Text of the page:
Both stunting and overweight are present in children across China. Seemingly paradoxical, these two conditions can also coexist in the same child. The aim was to examine the associations between dietary food/nutrient intake and plasma lipid profiles related to stunting and overweight status.
The 2002 China National Nutrition and Health Survey was a family-based nationally representative cross-sectional study.
Thirty-one provinces, autonomous regions and municipalities.
The study included 13 770 children aged 2–17 years. The sample size for the four exposure groups was 10 814 for children of normal height and weight, 2128 for stunted, 729 for overweight and 99 for stunted overweight.
Compared with children of normal height and weight, stunted and stunted overweight children consumed more high-energy-dense foods with a lower dietary diversity score, less protein, polyunsaturated fat and Fe, and a higher molar ratio of phytate to Ca. On the contrary, overweight children tended to consume significantly less carbohydrates and more protein and fat. Overall, stunted overweight children consumed lower amounts of vegetables, fruit, white meat (poultry and fish) and more milk. The OR for prevalent dyslipidaemia were 1·32 (95 % CI 1·13, 1·53), 1·76 (95 % CI 1·48, 2·09) and 2·59 (95 % CI 1·65, 4·07) among stunted, overweight and stunted overweight children, respectively, compared with children of normal height and weight. In addition, being overweight was significantly associated with high glucose concentrations, whereas stunting was significantly associated with having anaemia.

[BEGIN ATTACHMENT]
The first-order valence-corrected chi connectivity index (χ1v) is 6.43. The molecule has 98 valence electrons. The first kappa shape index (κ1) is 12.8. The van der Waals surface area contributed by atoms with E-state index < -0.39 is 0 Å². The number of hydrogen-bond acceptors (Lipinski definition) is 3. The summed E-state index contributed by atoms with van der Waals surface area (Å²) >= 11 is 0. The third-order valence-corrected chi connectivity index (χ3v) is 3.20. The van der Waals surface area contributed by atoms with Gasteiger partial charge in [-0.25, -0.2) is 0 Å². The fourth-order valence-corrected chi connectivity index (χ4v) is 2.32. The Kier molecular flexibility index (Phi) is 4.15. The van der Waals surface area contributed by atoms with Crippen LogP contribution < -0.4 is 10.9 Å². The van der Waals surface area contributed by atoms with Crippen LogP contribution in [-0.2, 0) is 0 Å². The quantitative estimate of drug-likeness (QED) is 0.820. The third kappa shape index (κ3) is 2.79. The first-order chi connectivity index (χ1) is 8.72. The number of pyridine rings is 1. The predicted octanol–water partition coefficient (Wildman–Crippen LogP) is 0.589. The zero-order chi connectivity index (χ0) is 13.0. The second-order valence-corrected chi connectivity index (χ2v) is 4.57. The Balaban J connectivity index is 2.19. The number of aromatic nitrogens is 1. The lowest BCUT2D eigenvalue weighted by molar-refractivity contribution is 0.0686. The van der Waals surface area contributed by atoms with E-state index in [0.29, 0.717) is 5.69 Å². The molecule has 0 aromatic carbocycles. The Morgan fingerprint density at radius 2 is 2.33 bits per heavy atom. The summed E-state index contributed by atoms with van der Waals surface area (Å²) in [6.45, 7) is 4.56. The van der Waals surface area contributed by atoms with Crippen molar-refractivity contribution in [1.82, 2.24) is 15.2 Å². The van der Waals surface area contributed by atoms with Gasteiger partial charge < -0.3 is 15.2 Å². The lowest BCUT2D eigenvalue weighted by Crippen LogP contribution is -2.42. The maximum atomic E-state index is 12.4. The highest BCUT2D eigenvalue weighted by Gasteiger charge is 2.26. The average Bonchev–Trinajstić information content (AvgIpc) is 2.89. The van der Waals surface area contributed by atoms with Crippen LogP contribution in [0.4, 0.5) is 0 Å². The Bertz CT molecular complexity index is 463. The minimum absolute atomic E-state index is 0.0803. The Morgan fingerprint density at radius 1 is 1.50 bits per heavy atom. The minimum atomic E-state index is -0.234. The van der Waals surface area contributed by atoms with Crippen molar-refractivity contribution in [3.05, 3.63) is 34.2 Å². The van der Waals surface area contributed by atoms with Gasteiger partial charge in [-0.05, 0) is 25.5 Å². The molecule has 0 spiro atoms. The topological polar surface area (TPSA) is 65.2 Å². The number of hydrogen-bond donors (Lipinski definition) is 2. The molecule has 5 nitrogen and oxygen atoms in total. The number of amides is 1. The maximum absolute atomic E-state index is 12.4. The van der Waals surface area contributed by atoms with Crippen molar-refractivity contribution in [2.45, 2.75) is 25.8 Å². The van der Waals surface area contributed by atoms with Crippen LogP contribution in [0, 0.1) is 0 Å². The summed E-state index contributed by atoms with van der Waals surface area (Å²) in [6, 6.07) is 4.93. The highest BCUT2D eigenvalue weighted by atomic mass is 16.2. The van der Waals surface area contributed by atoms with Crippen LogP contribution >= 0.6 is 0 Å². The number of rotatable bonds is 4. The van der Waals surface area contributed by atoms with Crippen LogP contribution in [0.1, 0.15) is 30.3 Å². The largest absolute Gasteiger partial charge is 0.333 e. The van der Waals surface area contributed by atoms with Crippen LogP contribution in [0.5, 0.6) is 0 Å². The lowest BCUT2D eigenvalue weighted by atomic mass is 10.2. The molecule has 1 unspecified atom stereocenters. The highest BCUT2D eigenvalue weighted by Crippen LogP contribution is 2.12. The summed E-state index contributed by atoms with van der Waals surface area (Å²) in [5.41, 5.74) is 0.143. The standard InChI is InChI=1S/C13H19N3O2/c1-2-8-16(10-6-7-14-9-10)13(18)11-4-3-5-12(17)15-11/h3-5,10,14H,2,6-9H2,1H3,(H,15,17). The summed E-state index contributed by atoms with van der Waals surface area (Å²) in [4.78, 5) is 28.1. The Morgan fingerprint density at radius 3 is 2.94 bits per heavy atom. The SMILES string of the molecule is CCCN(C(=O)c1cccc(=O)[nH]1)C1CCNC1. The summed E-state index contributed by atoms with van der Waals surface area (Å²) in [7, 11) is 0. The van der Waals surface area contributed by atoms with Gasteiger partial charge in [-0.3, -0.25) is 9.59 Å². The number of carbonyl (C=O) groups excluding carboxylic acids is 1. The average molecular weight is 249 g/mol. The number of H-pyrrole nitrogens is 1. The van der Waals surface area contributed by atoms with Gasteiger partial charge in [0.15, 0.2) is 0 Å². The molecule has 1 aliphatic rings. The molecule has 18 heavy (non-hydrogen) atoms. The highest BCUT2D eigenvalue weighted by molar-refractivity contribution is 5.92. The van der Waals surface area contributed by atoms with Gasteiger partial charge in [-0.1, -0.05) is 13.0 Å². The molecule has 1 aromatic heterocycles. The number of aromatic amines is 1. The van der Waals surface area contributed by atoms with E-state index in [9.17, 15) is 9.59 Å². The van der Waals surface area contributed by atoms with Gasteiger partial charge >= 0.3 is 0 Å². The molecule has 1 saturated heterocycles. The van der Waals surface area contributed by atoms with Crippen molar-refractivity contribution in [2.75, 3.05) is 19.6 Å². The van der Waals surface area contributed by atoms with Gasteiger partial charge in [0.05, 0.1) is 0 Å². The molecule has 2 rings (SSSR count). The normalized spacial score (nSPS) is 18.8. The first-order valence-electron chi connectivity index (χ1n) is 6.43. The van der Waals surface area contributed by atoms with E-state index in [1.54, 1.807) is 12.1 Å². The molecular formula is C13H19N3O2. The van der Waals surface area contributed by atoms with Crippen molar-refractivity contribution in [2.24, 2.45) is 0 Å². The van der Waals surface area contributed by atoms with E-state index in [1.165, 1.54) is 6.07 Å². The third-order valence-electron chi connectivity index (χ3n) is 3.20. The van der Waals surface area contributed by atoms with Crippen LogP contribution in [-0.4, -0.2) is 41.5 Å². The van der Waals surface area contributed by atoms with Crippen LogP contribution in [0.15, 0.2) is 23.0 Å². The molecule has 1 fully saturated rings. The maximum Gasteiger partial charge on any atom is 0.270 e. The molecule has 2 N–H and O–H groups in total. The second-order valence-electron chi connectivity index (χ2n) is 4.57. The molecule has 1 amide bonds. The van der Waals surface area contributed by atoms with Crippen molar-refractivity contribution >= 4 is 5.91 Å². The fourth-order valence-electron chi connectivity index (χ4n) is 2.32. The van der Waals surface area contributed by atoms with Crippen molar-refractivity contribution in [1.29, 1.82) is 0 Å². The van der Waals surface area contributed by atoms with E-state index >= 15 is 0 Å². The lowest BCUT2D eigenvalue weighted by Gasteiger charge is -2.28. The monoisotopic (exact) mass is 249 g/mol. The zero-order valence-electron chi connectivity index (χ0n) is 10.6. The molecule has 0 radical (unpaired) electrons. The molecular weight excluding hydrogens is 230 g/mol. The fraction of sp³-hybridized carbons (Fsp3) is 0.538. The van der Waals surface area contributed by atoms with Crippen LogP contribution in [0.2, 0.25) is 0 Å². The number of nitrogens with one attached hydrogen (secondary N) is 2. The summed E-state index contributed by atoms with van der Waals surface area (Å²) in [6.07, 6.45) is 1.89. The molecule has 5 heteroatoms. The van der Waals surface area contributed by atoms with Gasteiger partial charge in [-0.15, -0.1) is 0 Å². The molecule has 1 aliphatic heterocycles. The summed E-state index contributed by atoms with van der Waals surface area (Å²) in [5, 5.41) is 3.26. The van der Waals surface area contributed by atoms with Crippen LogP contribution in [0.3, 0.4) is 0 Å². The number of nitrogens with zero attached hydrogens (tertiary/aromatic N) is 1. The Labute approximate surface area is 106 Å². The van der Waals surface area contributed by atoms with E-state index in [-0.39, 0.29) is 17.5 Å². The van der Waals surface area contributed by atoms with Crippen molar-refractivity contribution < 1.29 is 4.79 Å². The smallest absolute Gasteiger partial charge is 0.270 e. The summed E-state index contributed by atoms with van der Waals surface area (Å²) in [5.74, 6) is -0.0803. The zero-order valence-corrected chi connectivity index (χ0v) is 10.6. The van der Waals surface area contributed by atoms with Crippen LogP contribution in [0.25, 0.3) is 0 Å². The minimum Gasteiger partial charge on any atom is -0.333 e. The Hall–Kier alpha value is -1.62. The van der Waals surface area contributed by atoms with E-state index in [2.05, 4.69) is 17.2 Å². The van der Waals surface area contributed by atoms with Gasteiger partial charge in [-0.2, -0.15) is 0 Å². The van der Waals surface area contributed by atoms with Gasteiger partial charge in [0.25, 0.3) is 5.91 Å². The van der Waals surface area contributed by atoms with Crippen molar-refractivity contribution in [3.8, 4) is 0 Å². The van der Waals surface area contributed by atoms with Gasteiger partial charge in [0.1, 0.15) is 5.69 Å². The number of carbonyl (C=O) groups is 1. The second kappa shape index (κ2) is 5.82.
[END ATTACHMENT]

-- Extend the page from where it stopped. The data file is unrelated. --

Limited dietary diversity and intake of high-energy-dense foods were notably observed among stunted overweight children. Furthermore, being stunted and/or overweight was associated with an increased likelihood of unhealthy lipid profiles.
Email your librarian or administrator to recommend adding this journal to your organisation's collection.
* Views captured on Cambridge Core between September 2016 - 25th May 2017. This data will be updated every 24 hours.